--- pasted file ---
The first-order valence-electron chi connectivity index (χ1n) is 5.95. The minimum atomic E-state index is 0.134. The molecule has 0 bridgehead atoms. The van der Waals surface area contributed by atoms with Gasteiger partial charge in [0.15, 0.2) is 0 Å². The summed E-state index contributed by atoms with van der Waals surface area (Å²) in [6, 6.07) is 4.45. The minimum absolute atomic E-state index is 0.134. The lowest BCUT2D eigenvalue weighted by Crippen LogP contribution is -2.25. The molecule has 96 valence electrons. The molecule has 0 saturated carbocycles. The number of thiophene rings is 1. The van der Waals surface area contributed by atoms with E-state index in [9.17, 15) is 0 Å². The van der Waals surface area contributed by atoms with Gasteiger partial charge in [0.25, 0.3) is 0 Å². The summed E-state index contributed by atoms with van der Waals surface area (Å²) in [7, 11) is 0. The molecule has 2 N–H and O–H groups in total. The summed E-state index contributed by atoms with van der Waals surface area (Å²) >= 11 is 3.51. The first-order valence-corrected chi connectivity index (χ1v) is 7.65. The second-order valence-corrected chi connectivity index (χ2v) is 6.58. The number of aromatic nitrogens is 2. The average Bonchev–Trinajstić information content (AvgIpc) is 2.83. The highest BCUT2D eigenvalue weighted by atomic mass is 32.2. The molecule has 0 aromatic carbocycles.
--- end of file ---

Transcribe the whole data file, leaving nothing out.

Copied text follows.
The first-order valence-electron chi connectivity index (χ1n) is 5.95. The minimum atomic E-state index is 0.134. The molecule has 0 bridgehead atoms. The van der Waals surface area contributed by atoms with Gasteiger partial charge in [0.15, 0.2) is 0 Å². The summed E-state index contributed by atoms with van der Waals surface area (Å²) in [6, 6.07) is 4.45. The minimum absolute atomic E-state index is 0.134. The lowest BCUT2D eigenvalue weighted by Crippen LogP contribution is -2.25. The molecule has 96 valence electrons. The molecule has 0 saturated carbocycles. The number of thiophene rings is 1. The van der Waals surface area contributed by atoms with E-state index in [9.17, 15) is 0 Å². The van der Waals surface area contributed by atoms with Gasteiger partial charge in [0.25, 0.3) is 0 Å². The summed E-state index contributed by atoms with van der Waals surface area (Å²) in [7, 11) is 0. The molecule has 2 N–H and O–H groups in total. The summed E-state index contributed by atoms with van der Waals surface area (Å²) >= 11 is 3.51. The first-order valence-corrected chi connectivity index (χ1v) is 7.65. The second-order valence-corrected chi connectivity index (χ2v) is 6.58. The number of aromatic nitrogens is 2. The average Bonchev–Trinajstić information content (AvgIpc) is 2.83. The highest BCUT2D eigenvalue weighted by atomic mass is 32.2. The molecule has 0 aromatic carbocycles.